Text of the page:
“For the Vietnamese companies in the Czech Republic, they are also interested in investing back in to Vietnam, so that is our strong point; we help the Vietnamese company here to invest successfully into Vietnam.”
What are the biggest investment opportunities in Vietnam? There’s a plan to build several nuclear power plants which of course might be interesting for Czech companies as the nuclear energy sector is very strong in the Czech Republic. There are also some other projects including a new airport in Hanoi and a metro in Ho Chi Minh City as far as I understand it. Are these the prime investment opportunities that you would recommend to Czech businessmen or what would you tell someone who comes here who is interested in investing in your country?
“Yes, what you mentioned are among the biggest projects in Vietnam. Those who are interested can maybe get through to our bank to get more information. Besides that, I’d recommend the glass making industry and agriculture. In the future, we are planning to open some investment forums.”
Speaking of the future, your representation here is not a full-fledged branch yet, you do not have a banking licence from the Czech National Bank, so when are you planning to get this and how will it change the operations here?
“According to the law here, whenever you want to open a branch, it takes about a year to get the licence. So in the very near future we will try to investigate the Czech market and investigate the EU market. After that we will consider opening a branch with full activity following the Czech law. I hope that maybe I will have the answer by the end of next year so then I will have clearer information to answer this question.”
The Czech economy has been in recession for over a year now which I think is the longest since early 2000 or even the 1990s and the domestic demand is falling, the business sector is not hiring very much. Why did you choose to come in such a situation, why didn’t you wait for an economic recovery?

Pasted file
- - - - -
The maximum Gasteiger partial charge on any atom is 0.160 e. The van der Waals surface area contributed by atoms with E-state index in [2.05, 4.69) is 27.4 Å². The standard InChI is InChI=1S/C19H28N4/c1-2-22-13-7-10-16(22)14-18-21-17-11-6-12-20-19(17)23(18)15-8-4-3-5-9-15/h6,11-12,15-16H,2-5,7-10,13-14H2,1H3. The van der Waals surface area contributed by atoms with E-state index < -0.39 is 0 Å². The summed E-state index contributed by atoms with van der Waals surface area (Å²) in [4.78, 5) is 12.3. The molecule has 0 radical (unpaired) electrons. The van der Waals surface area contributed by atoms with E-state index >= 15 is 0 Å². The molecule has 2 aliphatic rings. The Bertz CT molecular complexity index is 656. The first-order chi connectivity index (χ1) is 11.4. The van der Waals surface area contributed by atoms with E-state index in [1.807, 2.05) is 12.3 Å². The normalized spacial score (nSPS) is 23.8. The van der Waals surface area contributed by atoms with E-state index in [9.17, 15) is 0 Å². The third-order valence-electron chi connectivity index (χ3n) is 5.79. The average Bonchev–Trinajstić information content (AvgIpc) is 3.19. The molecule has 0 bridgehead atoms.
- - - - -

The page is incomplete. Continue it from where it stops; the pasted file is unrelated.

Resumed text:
“You cannot wait because the time doesn’t wait for any man. Whenever you want to make a foreign investment, you need to consider a lot of issues, not only the economy itself. So I think that you can find some positives even at a time of economic downturn: you can find a cheaper labour, cheaper services and cheaper real estate for examples and we can also find more opportunities here. A lot of companies that want to explore other markets to ease their problems in the EU might want to consider Vietnam. That is an advantage for us.”
And are you planning to open more offices or more branches in the Czech Republic, or later in other EU countries as well?
“Yes, we are going to open one representative office in Poland this year. I think that by July of this year we will have finished the planning and open an office there.”
Do you see the post-communist part of the European Union as more interesting than the old EU countries, Germany or France for instance?
“Yes. As you know, Vietnam has had a good relationship with the Czech Republic and a lot of Vietnamese students have studied here, others are living and studying here now and then they come back to Vietnam, so we understand the Czech Republic more than the western part. I think that is very good for us to make the first step into the EU through the Czech Republic and Poland before some western countries. I think it is better and easier for us to understand the market here.”
Czech president burns giant red underpants at press briefing
Restoration work on Prague’s Astronomical Clock reveals hidden secrets
Czech restaurants and pubs facing serious shortage of workers
Václav Klaus: Russia not a threat to Czech Republic, unlike EU
Ozzy Osbourne performing in Prague with Hollywood Vampires, featuring Johnny Depp